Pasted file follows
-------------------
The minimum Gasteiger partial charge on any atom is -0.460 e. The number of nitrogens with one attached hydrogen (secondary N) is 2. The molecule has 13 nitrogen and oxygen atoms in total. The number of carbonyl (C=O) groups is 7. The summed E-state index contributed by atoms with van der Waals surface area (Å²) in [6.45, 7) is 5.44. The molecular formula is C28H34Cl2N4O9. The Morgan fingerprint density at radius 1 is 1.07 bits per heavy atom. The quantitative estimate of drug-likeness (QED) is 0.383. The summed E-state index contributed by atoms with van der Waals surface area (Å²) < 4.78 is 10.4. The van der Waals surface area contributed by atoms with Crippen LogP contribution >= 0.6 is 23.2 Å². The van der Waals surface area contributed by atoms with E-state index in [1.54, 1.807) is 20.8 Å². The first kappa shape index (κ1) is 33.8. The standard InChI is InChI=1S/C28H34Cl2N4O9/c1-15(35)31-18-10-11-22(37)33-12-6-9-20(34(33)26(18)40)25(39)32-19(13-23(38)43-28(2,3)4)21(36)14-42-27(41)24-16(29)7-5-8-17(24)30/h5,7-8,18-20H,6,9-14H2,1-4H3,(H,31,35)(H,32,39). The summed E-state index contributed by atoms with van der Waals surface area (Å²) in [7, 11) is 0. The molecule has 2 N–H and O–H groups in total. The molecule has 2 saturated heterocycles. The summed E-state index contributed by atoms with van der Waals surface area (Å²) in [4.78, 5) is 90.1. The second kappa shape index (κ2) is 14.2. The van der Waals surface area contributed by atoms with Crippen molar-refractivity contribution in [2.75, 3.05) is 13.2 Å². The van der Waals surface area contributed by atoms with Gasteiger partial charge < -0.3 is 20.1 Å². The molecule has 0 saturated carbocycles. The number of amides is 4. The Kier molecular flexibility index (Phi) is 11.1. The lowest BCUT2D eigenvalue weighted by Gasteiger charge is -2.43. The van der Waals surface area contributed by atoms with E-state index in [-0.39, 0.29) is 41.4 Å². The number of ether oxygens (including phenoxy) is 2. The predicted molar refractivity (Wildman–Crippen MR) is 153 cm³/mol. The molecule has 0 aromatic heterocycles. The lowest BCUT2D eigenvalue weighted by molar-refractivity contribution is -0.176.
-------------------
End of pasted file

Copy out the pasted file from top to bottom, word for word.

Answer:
The minimum Gasteiger partial charge on any atom is -0.460 e. The number of nitrogens with one attached hydrogen (secondary N) is 2. The molecule has 13 nitrogen and oxygen atoms in total. The number of carbonyl (C=O) groups is 7. The summed E-state index contributed by atoms with van der Waals surface area (Å²) in [6.45, 7) is 5.44. The molecular formula is C28H34Cl2N4O9. The Morgan fingerprint density at radius 1 is 1.07 bits per heavy atom. The quantitative estimate of drug-likeness (QED) is 0.383. The summed E-state index contributed by atoms with van der Waals surface area (Å²) < 4.78 is 10.4. The van der Waals surface area contributed by atoms with Crippen LogP contribution >= 0.6 is 23.2 Å². The van der Waals surface area contributed by atoms with E-state index in [1.54, 1.807) is 20.8 Å². The first kappa shape index (κ1) is 33.8. The standard InChI is InChI=1S/C28H34Cl2N4O9/c1-15(35)31-18-10-11-22(37)33-12-6-9-20(34(33)26(18)40)25(39)32-19(13-23(38)43-28(2,3)4)21(36)14-42-27(41)24-16(29)7-5-8-17(24)30/h5,7-8,18-20H,6,9-14H2,1-4H3,(H,31,35)(H,32,39). The summed E-state index contributed by atoms with van der Waals surface area (Å²) in [7, 11) is 0. The molecule has 2 N–H and O–H groups in total. The molecule has 2 saturated heterocycles. The summed E-state index contributed by atoms with van der Waals surface area (Å²) in [4.78, 5) is 90.1. The second kappa shape index (κ2) is 14.2. The van der Waals surface area contributed by atoms with Crippen molar-refractivity contribution in [2.75, 3.05) is 13.2 Å². The van der Waals surface area contributed by atoms with Gasteiger partial charge < -0.3 is 20.1 Å². The molecule has 0 saturated carbocycles. The number of amides is 4. The Kier molecular flexibility index (Phi) is 11.1. The lowest BCUT2D eigenvalue weighted by Gasteiger charge is -2.43. The van der Waals surface area contributed by atoms with E-state index in [-0.39, 0.29) is 41.4 Å². The number of ether oxygens (including phenoxy) is 2. The predicted molar refractivity (Wildman–Crippen MR) is 153 cm³/mol. The molecule has 0 aromatic heterocycles. The lowest BCUT2D eigenvalue weighted by molar-refractivity contribution is -0.176.